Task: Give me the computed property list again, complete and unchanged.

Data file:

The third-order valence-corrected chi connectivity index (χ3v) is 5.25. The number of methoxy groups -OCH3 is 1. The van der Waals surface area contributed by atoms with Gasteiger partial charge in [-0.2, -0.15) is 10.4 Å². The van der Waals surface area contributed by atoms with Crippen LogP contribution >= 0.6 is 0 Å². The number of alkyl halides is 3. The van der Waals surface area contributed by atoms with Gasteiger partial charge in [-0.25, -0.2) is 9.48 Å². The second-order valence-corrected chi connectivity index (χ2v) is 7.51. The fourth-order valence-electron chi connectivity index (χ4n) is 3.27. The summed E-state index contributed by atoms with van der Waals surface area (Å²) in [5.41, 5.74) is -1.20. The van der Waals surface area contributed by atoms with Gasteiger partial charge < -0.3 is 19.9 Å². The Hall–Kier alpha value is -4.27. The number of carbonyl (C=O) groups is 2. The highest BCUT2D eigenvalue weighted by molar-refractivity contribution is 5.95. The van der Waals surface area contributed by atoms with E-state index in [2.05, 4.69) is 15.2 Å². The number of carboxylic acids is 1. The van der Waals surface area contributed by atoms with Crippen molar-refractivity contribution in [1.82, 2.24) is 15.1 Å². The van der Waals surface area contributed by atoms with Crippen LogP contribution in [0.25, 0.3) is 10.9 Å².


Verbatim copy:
The third-order valence-corrected chi connectivity index (χ3v) is 5.25. The number of methoxy groups -OCH3 is 1. The van der Waals surface area contributed by atoms with Gasteiger partial charge in [-0.2, -0.15) is 10.4 Å². The van der Waals surface area contributed by atoms with Crippen LogP contribution >= 0.6 is 0 Å². The number of alkyl halides is 3. The van der Waals surface area contributed by atoms with Gasteiger partial charge in [-0.25, -0.2) is 9.48 Å². The second-order valence-corrected chi connectivity index (χ2v) is 7.51. The fourth-order valence-electron chi connectivity index (χ4n) is 3.27. The summed E-state index contributed by atoms with van der Waals surface area (Å²) in [5.41, 5.74) is -1.20. The van der Waals surface area contributed by atoms with Gasteiger partial charge < -0.3 is 19.9 Å². The Hall–Kier alpha value is -4.27. The number of carbonyl (C=O) groups is 2. The highest BCUT2D eigenvalue weighted by molar-refractivity contribution is 5.95. The van der Waals surface area contributed by atoms with E-state index in [2.05, 4.69) is 15.2 Å². The number of carboxylic acids is 1. The van der Waals surface area contributed by atoms with Crippen molar-refractivity contribution in [1.82, 2.24) is 15.1 Å². The van der Waals surface area contributed by atoms with Crippen LogP contribution in [0.25, 0.3) is 10.9 Å².